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EPA grant first step for city toward urban agriculture project

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Put on your floppy gardening hat and dream.

City officials have done more than dream, and it earned them an $800,000 grant from the Environmental Protection Agency, which will be used to assess and clean up brownfield sites in the West and South Haymarket — including up to 10 acres of land city officials hope to use for urban agriculture projects.

That’s exciting news to Tim Rinne, chairman of the Lincoln-Lancaster County Food Policy Council, who said moving Lincoln’s local food production into the commercial realm is an important step.

Now, 90% of the food consumed here is imported from other places.

“The sad thing is that renowned agricultural powerhouse that Nebraska is, hardly any of what we chomp away on comes from here,” he said.

The idea, if the West Haymarket land adjacent to the People's City Mission can be cleaned up, would be to lease it to local farmers who would produce food that could be used by local businesses.

By leasing public land for commercial market gardening, Lincoln will reduce its reliance on other states, Rinne said.

“Rather than continuing to rely exclusively on drought-stricken and wildfire-plagued California to produce the bulk of our produce, or waiting for the next breakdown of our national food distribution network like we saw with the COVID-19 crisis, Lincoln’s city government leadership is taking the visionary and cautionary step of building a resilient local food system,” he said.

Taryn Serwatowski, brownfields coordinator at the Nebraska Department of Environment and Energy, said the community’s champion on revitalization projects is Frank Uhlarik, who’s been working toward an urban agricultural project for several years.

In 2017, the state cleaned up a vacant lot near Cooper Park near Eighth and D streets, but the project had to be shelved when neither the city nor Community Crops could acquire the land.

So Serwatowski was excited when Uhlarik called about the West Haymarket land, which had little soil contamination but building materials buried up to 5 feet deep. She worried that the cost of excavation would be prohibitive — until they found out about the EPA grant.

The West Haymarket land is in the floodplain, which makes other development problematic. Using it for ag purposes is a unique way to create offset flood storage and help protect surrounding developments, said Dan Marvin, the city’s urban development director.

Serwatowski said the role of the brownfield program is to act as a catalyst to revitalize blighted areas and cleanup grants like this help remove the environmental stigma attached to brownfield properties.

The five-year grant will be used to assess four other sites in the South and West Haymarket. The money also can be used to develop cleanup plans and clean up two sites.

Lincoln was the only community in the state to get the EPA’s grant through its multipurpose, assessment and cleanup grant program, said Edward Chu, acting EPA Region 7 director. Brownfield sites are developed land, often previously used for industrial or commercial purposes, that could be contaminated.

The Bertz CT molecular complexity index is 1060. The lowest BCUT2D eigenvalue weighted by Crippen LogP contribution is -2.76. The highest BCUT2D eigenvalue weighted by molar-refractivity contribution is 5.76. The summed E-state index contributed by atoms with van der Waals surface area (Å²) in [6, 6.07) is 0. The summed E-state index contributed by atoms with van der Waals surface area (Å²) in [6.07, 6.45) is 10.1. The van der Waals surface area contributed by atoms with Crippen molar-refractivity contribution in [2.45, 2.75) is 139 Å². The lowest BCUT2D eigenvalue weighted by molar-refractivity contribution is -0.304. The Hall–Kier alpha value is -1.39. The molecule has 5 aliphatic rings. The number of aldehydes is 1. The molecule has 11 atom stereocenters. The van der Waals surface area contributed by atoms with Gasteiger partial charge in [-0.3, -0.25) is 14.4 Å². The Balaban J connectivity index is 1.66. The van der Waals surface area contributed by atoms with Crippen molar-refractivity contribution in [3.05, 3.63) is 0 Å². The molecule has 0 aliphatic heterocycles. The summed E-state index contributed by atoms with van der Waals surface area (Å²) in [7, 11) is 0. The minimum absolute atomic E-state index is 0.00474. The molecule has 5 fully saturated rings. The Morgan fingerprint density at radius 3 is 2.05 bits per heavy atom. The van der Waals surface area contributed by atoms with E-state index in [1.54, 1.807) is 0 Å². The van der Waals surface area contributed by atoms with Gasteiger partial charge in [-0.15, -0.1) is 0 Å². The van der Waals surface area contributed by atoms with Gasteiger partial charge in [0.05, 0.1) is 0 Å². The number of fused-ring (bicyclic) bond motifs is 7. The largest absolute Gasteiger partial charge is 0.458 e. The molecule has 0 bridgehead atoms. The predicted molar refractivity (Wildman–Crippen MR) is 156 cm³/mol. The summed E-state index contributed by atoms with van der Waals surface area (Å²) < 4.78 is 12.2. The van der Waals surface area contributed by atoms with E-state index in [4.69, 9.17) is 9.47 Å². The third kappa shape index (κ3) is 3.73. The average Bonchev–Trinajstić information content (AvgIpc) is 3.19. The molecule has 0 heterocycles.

The other sites that will be assessed include a vacant lot at 215 S. Seventh St., a portion of which is a parking lot and a portion that’s open green space. The parking lot would, city officials hope, be developed. They want to turn the open green space into parkland.

Other sites that will be assessed and cleaned up for commercial, residential or mixed-use development include an abandoned grain elevator at 610 G St., Confidential Lumber Supply, 525 L St., the former police garage and the International Harvester Building, 645 J St.

The land being considered for the urban agricultural project includes about 5 acres owned by the West Haymarket Joint Public Agency adjacent to the People’s City Mission, as well as another 5 acres nearby owned by the Mission and Community Action of Lancaster and Saunders Counties.

The city mission and community action could use some of the produce from the project, the grant proposal says.

The city has used EPA grants and other environmental funding sources to clean up much of the West Haymarket area, and used EPA grants as far back as 2005 to clean up the area around 50th and O streets where the Hy-Vee and other businesses replaced what had once been a car dealership.

Chu said this grant will help Lincoln continue to pursue its clear vision of future development. 

“These actions lay the foundation for building resilient and thriving neighborhoods.”

Reach the writer at 402-473-7226 or

On Twitter @LJSreist


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Local government reporter

Margaret Reist is a recovering education reporter now writing about local and county government and the people who live in the city where she was born and raised.

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